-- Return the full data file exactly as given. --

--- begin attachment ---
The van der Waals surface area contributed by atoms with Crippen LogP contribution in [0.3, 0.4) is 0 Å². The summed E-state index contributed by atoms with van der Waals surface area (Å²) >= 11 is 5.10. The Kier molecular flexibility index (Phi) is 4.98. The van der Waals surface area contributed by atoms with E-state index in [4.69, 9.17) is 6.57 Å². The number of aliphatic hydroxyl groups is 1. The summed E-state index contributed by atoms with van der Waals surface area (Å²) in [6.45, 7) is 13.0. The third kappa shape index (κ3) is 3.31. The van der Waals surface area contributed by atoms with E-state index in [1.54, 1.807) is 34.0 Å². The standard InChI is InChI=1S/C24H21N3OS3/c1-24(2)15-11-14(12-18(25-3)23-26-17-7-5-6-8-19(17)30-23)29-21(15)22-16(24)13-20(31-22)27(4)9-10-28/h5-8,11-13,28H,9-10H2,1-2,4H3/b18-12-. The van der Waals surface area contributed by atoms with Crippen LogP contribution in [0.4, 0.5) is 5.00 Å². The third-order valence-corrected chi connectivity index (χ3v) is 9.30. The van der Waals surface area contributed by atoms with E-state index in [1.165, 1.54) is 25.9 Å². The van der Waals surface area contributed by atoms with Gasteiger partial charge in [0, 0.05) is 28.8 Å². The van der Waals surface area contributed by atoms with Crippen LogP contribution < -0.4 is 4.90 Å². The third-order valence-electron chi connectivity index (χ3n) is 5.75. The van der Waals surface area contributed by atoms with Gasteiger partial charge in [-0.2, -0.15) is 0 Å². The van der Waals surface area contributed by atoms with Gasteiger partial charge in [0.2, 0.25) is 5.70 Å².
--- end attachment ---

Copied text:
The van der Waals surface area contributed by atoms with Crippen LogP contribution in [0.3, 0.4) is 0 Å². The summed E-state index contributed by atoms with van der Waals surface area (Å²) >= 11 is 5.10. The Kier molecular flexibility index (Phi) is 4.98. The van der Waals surface area contributed by atoms with E-state index in [4.69, 9.17) is 6.57 Å². The number of aliphatic hydroxyl groups is 1. The summed E-state index contributed by atoms with van der Waals surface area (Å²) in [6.45, 7) is 13.0. The third kappa shape index (κ3) is 3.31. The van der Waals surface area contributed by atoms with E-state index in [1.54, 1.807) is 34.0 Å². The standard InChI is InChI=1S/C24H21N3OS3/c1-24(2)15-11-14(12-18(25-3)23-26-17-7-5-6-8-19(17)30-23)29-21(15)22-16(24)13-20(31-22)27(4)9-10-28/h5-8,11-13,28H,9-10H2,1-2,4H3/b18-12-. The van der Waals surface area contributed by atoms with Crippen LogP contribution in [0.4, 0.5) is 5.00 Å². The third-order valence-corrected chi connectivity index (χ3v) is 9.30. The van der Waals surface area contributed by atoms with E-state index in [1.165, 1.54) is 25.9 Å². The van der Waals surface area contributed by atoms with Gasteiger partial charge in [0, 0.05) is 28.8 Å². The van der Waals surface area contributed by atoms with Crippen LogP contribution < -0.4 is 4.90 Å². The third-order valence-electron chi connectivity index (χ3n) is 5.75. The van der Waals surface area contributed by atoms with Gasteiger partial charge in [-0.2, -0.15) is 0 Å². The van der Waals surface area contributed by atoms with Gasteiger partial charge in [0.2, 0.25) is 5.70 Å².